Jack the Bum Jan 14, 2008 20:41:36 GMT -5
Post by Deleted on Jan 14, 2008 20:41:36 GMT -5
Jack the Bum
Story by Harry McCawley in 1988
Although he had the trappings of a hobo. Jack Miller had the character of a gentleman.
Today, more than 65 years after his death, the mention of his name brings fond smiles to the lined faces of old men and women.
They were the children who sat at his feet on the river bank behind what is now Noblitt Park. They listened to his stories suspecting that many were made up but not caring anyway.
They splashed in the waters of the Flat Rock, mindful that Jack was probably watching no matter where he was or how many other kids were in the water.
And they obeyed when he caught them smoking behind a bridge abutment or picking on other children smaller than they were .
IN His LATER YEARS he had become such a respected fixture that the parents of the children he watched over at the river demanded that he be addressed as Uncle Jack instead of Jack the Bum. The children listened and obeyed but it was tough.
He was, after all, Jack the Bum.
No one was really sure when he first showed up in Columbus. Some accounts placed him here in the summer of 1892. An article in a 1922 issue of the Indianapolis News reported that "his first visit to Columbus was made nearly 30 years ago, and he has been here nearly every succeeding summer." -
But few of his former swimmers have recollections earlier than 1916. That was when 12-year-old Bob Lindsay. who was to become a newspaper reporter and tailor in Columbus, first met him.
LINDSAY, WHO LIVES in a retirement home in Fort Myers, Fla., still recalls that first summer, "He had bedded down by a railroad bridge close to a favonte swimming hole. Some boys showed up the next day and Jack watched them swim for a while, then made friends. He talked swimming and showed them vartous strokes. I can still picture him gliding smoothly through the water. He didn't swim. he glided. When his hand would come down in the water the palm would make a tiny splash." '
Coke Coons, a retired Arvin executive, remembered tales of heroism from Jack's first appearance in Columbus. 'The story was that he and his friend Jack Bush were walking across the railroad bridge one day when he saw a little boy drowning. He took off his clothes, jumped in the water and pulled the boy out. After that he became a fixture:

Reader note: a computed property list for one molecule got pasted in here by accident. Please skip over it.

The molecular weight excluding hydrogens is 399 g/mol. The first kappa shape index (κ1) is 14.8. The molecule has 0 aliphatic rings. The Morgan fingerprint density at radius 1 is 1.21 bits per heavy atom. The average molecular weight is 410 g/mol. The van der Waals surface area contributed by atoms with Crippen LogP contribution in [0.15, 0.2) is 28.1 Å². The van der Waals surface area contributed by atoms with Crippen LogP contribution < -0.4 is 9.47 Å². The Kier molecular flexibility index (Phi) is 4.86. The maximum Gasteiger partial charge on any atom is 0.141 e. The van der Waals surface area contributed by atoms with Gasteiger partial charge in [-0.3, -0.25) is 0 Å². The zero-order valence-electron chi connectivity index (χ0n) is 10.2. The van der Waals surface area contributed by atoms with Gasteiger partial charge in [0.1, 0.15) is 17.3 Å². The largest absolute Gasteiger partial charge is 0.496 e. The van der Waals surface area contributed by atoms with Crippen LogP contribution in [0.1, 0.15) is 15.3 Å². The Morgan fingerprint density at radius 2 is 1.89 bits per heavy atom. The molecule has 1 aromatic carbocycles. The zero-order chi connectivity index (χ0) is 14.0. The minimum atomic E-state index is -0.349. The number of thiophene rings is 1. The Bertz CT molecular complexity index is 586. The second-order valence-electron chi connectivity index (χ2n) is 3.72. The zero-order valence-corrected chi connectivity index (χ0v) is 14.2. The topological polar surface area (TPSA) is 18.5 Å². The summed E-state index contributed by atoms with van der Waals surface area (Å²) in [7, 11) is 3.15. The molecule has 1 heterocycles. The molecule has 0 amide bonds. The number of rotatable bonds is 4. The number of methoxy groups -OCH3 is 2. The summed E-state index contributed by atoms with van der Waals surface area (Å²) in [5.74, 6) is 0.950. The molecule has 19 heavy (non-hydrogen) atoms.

Ab Schumaker saw Jack as a "sort of self-appointed lifeguard" who raised concerns among some Columbus parents. "I think a lot of the parents were a little gun-shy about letting their children get around him but their trust grew and eventually that became the only place for us to go. Our parents grew to trust him so much that they just took us down there and left us in his care."
His draw extended beyond the neighborhood children. Roy Carmer, who now works part-time at Green Barn on Center Street, lived on the east side of town and was able to go to the swimming hole only on weekends, but his memones of Jack are still fresh.
'They just don't make them like Jack anymore. He's the kind of fellow you'd want around your children. I remember how he would let the older kids swim and gather the younger ones around him for stories."
Schumaker remembers those scenes, "I don't recall any of the details and I suspect most of them were made up, but that was all right. They were good stories.
Around the children he talked little about himself but stories about his life and how he came to be a bum or "traveling man" worked their way into Columbus lore.
MARY BOTTORFF, who only had a few blocks to walk to the swimming hole from the Franklin Street home where she still lives, recalls that it was a woman who was responsible for his travels. 'The story was that he was to be married and the bride stood him up at the altar. After that he took to the rails."
"You could set your clock by Jack," Mary Bottorff recalled. "I remember every Sunday morning he would come to our front door at 8 o'clock. He'd pick the newspaper off the front porch. go around to the back porch, sit down and read it while we finished our breakfast. After we were done my mother would fix breakfast for him and give him some food to take with him for the rest of the day. He had this big overcoat and I still see him walking away with those packages of food sticking out of the pockets.
Jack had that routine at several houses each day but it wasn't chartty, "It was the families' way of thanking him for what he did for the children."
IF JACK TALKED to anyone about his "other" life it was probably with his hobo friend, Jack Bush, a man he was seen with every time he came to Columbus.
They shared the shack which some of the town's leading businessmen, and parents. had built for them in 1929. Prior to that they had slept in the Barnaby's greenhouse.
The two men moved into the shack in 1929. One year later Jack Bush was dead, killed when hit by a car. Jack Bush (His real name was Henry Lockwood) was buried in Garland Brook in a plot purchased by Joe Schwartzkopf and Dean M. Bottorff, two of the swimming hole parents. It was a two-person plot with the second half reserved for Jack the Bum, or Uncle Jack as he was finally being called.
IT WOULDN'T WAIT long. On Sept. 20, 1932, Jack passed away in his sleep at the shack by the swimming hole. His friends had wanted him to go to the hospital, but Jack wanted to die in his home. He was 85.
Picture courtesy of Richard Bray